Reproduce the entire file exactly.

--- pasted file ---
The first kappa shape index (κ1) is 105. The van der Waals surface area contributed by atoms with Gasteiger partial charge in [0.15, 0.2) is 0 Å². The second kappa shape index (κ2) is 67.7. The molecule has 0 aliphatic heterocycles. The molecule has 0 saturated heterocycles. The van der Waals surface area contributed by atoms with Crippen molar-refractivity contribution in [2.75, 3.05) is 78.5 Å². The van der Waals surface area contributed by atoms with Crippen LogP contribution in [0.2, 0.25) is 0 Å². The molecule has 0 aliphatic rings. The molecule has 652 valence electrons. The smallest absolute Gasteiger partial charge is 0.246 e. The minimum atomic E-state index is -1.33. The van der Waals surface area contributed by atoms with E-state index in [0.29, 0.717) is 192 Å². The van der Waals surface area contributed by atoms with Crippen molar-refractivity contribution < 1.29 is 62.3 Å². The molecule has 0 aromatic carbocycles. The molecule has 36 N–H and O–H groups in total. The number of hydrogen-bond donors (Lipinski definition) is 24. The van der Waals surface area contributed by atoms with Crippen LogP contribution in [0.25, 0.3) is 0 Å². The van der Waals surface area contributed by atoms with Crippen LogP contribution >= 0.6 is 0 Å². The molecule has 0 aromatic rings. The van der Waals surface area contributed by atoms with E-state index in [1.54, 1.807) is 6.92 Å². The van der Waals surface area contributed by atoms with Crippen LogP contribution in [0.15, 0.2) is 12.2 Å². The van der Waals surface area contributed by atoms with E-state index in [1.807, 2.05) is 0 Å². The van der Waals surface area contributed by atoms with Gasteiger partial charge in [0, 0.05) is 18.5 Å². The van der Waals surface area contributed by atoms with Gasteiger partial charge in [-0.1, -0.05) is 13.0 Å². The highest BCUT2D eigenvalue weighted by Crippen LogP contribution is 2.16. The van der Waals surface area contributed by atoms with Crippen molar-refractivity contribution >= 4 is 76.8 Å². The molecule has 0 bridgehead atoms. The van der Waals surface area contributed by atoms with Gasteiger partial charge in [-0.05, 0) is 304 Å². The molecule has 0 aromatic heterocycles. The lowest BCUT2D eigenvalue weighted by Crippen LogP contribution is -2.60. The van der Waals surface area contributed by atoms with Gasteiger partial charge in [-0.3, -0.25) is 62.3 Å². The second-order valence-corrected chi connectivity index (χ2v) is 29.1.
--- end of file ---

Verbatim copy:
The first kappa shape index (κ1) is 105. The van der Waals surface area contributed by atoms with Gasteiger partial charge in [0.15, 0.2) is 0 Å². The second kappa shape index (κ2) is 67.7. The molecule has 0 aliphatic heterocycles. The molecule has 0 saturated heterocycles. The van der Waals surface area contributed by atoms with Crippen molar-refractivity contribution in [2.75, 3.05) is 78.5 Å². The van der Waals surface area contributed by atoms with Crippen LogP contribution in [0.2, 0.25) is 0 Å². The molecule has 0 aliphatic rings. The molecule has 652 valence electrons. The smallest absolute Gasteiger partial charge is 0.246 e. The minimum atomic E-state index is -1.33. The van der Waals surface area contributed by atoms with E-state index in [0.29, 0.717) is 192 Å². The van der Waals surface area contributed by atoms with Crippen molar-refractivity contribution < 1.29 is 62.3 Å². The molecule has 0 aromatic carbocycles. The molecule has 36 N–H and O–H groups in total. The number of hydrogen-bond donors (Lipinski definition) is 24. The van der Waals surface area contributed by atoms with Crippen LogP contribution in [0.25, 0.3) is 0 Å². The van der Waals surface area contributed by atoms with Crippen LogP contribution >= 0.6 is 0 Å². The molecule has 0 aromatic rings. The van der Waals surface area contributed by atoms with E-state index in [1.54, 1.807) is 6.92 Å². The van der Waals surface area contributed by atoms with Crippen LogP contribution in [0.15, 0.2) is 12.2 Å². The van der Waals surface area contributed by atoms with E-state index in [1.807, 2.05) is 0 Å². The van der Waals surface area contributed by atoms with Gasteiger partial charge in [0, 0.05) is 18.5 Å². The van der Waals surface area contributed by atoms with Gasteiger partial charge in [-0.1, -0.05) is 13.0 Å². The highest BCUT2D eigenvalue weighted by Crippen LogP contribution is 2.16. The van der Waals surface area contributed by atoms with Crippen molar-refractivity contribution >= 4 is 76.8 Å². The molecule has 0 bridgehead atoms. The van der Waals surface area contributed by atoms with Gasteiger partial charge in [-0.05, 0) is 304 Å². The molecule has 0 aromatic heterocycles. The lowest BCUT2D eigenvalue weighted by Crippen LogP contribution is -2.60. The van der Waals surface area contributed by atoms with Gasteiger partial charge in [-0.3, -0.25) is 62.3 Å². The second-order valence-corrected chi connectivity index (χ2v) is 29.1.